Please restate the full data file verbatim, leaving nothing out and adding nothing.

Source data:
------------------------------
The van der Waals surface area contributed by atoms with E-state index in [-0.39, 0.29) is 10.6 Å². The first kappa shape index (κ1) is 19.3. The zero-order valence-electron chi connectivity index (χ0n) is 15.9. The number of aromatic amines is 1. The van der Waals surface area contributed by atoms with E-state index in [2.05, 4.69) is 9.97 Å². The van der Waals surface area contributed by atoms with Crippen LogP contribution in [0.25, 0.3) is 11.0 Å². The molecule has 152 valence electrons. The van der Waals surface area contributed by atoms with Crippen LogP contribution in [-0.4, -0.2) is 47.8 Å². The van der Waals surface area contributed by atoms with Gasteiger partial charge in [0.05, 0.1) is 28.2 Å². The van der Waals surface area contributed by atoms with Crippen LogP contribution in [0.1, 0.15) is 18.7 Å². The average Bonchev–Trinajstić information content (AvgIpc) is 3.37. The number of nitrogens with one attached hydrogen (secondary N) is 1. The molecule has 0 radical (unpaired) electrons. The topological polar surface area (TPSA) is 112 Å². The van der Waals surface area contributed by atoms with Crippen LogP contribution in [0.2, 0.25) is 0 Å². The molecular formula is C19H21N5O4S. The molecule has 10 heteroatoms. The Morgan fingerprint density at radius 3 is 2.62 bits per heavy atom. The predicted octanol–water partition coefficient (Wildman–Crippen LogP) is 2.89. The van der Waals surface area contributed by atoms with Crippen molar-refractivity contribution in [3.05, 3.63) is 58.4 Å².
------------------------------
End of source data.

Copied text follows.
The van der Waals surface area contributed by atoms with E-state index in [-0.39, 0.29) is 10.6 Å². The first kappa shape index (κ1) is 19.3. The zero-order valence-electron chi connectivity index (χ0n) is 15.9. The number of aromatic amines is 1. The van der Waals surface area contributed by atoms with E-state index in [2.05, 4.69) is 9.97 Å². The van der Waals surface area contributed by atoms with Crippen LogP contribution in [0.25, 0.3) is 11.0 Å². The molecule has 152 valence electrons. The van der Waals surface area contributed by atoms with Crippen LogP contribution in [-0.4, -0.2) is 47.8 Å². The van der Waals surface area contributed by atoms with Gasteiger partial charge in [0.05, 0.1) is 28.2 Å². The van der Waals surface area contributed by atoms with Crippen LogP contribution in [0.1, 0.15) is 18.7 Å². The average Bonchev–Trinajstić information content (AvgIpc) is 3.37. The number of nitrogens with one attached hydrogen (secondary N) is 1. The molecule has 0 radical (unpaired) electrons. The topological polar surface area (TPSA) is 112 Å². The van der Waals surface area contributed by atoms with Crippen LogP contribution in [0.2, 0.25) is 0 Å². The molecular formula is C19H21N5O4S. The molecule has 10 heteroatoms. The Morgan fingerprint density at radius 3 is 2.62 bits per heavy atom. The predicted octanol–water partition coefficient (Wildman–Crippen LogP) is 2.89. The van der Waals surface area contributed by atoms with Crippen molar-refractivity contribution in [3.05, 3.63) is 58.4 Å².